Almost Perfect: Umbrella by Rihanna

The greatest love songs and poems are all hymns to Ishtar.  Popular love songs often use blunt psychological manipulation also (appeals to pleasant emotions, desire to be loved, etc.) but at their core they have one single universal theme.  The beauty is in expressing the theme indirectly, ambiguously, and hypnotically.

The song “Umbrella” by Rihanna is just about as perfect a hymn to Ishtar as I’ve ever seen.  Rihanna channels Ishtar from the ancient past to the glorious present, as if to prove that she never dies.  There is no way she wrote the lyrics; they are beautiful and universal.  And the imagery in the music video is very well-done — whoever put in the triangles knew what they were doing.

As a poem and song, the lyrics and musical pacing will stand the test of time.  The video, while excellent, has three slight flaws:

  • Jay-Z is a moron.  The imagery in the original song; of rain, deluge, and sparking downpour is powerful.  Trust Jay-Z to completely miss the symbolism and make up some assinine line about “stacking chips for a rainy day” to demonstrates just how clueless he is.  WTF is this, a poem about farming?  Someone shut him up.  Thank God the dance remix running on Energy 92.7 doesn’t have his stupid blathering on it.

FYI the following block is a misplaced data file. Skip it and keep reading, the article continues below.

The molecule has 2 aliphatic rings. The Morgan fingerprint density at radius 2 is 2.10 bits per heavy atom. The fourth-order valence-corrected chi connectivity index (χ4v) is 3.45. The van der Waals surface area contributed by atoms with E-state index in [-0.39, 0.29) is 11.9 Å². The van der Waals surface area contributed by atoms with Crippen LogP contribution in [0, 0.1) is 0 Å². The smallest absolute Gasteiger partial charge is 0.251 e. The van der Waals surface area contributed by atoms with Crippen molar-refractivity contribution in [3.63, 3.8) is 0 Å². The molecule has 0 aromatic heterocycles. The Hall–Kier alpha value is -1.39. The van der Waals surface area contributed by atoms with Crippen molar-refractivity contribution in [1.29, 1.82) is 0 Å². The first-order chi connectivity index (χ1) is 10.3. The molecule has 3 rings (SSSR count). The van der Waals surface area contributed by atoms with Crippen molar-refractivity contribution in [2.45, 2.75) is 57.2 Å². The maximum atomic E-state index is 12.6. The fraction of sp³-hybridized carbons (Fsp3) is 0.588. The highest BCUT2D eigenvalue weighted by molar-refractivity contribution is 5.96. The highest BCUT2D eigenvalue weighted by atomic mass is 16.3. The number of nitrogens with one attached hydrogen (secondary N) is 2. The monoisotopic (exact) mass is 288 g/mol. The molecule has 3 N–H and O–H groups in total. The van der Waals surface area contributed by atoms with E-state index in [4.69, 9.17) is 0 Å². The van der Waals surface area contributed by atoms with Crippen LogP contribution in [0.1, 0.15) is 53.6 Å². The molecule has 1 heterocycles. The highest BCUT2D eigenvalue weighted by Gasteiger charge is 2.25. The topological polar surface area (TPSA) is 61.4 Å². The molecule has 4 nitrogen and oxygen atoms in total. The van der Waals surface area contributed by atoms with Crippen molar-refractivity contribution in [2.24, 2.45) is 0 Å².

• Rihanna’s hair is wrong.  She has a great face (beauty that comes from being not too remarkarble or “unique”).  And her hair is pretty in a contemporary way.  But this is ancient imagery, and she should have long, straight hair if she wants to strike directly to the heart.
  • The very tail end, where she’s singing “come into me”, should show the camera moving through a blue arch.  That would be just right.